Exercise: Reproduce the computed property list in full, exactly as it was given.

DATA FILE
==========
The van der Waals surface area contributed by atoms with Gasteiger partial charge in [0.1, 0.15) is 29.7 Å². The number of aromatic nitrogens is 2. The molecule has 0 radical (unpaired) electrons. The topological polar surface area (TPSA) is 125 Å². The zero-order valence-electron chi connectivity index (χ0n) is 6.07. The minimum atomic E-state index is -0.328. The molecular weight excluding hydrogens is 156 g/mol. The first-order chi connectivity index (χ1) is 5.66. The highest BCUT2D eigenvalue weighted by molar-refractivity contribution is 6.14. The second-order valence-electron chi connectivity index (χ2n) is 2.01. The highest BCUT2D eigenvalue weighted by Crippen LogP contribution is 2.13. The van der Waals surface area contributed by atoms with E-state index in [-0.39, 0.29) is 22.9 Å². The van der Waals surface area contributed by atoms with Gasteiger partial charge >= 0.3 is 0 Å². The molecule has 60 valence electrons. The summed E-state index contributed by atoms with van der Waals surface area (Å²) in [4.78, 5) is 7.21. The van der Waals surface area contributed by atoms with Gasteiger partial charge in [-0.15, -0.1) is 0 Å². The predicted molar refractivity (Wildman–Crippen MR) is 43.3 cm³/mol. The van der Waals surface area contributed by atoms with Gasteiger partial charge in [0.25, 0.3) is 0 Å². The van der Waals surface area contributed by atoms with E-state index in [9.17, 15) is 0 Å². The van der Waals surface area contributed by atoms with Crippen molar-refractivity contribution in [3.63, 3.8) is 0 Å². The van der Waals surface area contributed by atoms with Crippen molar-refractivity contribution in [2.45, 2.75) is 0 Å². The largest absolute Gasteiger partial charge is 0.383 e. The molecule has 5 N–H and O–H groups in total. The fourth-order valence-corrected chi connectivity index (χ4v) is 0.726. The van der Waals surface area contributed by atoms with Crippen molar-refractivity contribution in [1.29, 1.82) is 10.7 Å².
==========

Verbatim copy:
The van der Waals surface area contributed by atoms with Gasteiger partial charge in [0.1, 0.15) is 29.7 Å². The number of aromatic nitrogens is 2. The molecule has 0 radical (unpaired) electrons. The topological polar surface area (TPSA) is 125 Å². The zero-order valence-electron chi connectivity index (χ0n) is 6.07. The minimum atomic E-state index is -0.328. The molecular weight excluding hydrogens is 156 g/mol. The first-order chi connectivity index (χ1) is 5.66. The highest BCUT2D eigenvalue weighted by molar-refractivity contribution is 6.14. The second-order valence-electron chi connectivity index (χ2n) is 2.01. The highest BCUT2D eigenvalue weighted by Crippen LogP contribution is 2.13. The van der Waals surface area contributed by atoms with E-state index in [-0.39, 0.29) is 22.9 Å². The van der Waals surface area contributed by atoms with Gasteiger partial charge >= 0.3 is 0 Å². The molecule has 60 valence electrons. The summed E-state index contributed by atoms with van der Waals surface area (Å²) in [4.78, 5) is 7.21. The van der Waals surface area contributed by atoms with Gasteiger partial charge in [-0.15, -0.1) is 0 Å². The predicted molar refractivity (Wildman–Crippen MR) is 43.3 cm³/mol. The van der Waals surface area contributed by atoms with Gasteiger partial charge in [0.25, 0.3) is 0 Å². The van der Waals surface area contributed by atoms with E-state index in [9.17, 15) is 0 Å². The van der Waals surface area contributed by atoms with Crippen molar-refractivity contribution in [3.63, 3.8) is 0 Å². The van der Waals surface area contributed by atoms with Crippen molar-refractivity contribution in [2.45, 2.75) is 0 Å². The largest absolute Gasteiger partial charge is 0.383 e. The molecule has 5 N–H and O–H groups in total. The fourth-order valence-corrected chi connectivity index (χ4v) is 0.726. The van der Waals surface area contributed by atoms with Crippen molar-refractivity contribution in [1.29, 1.82) is 10.7 Å².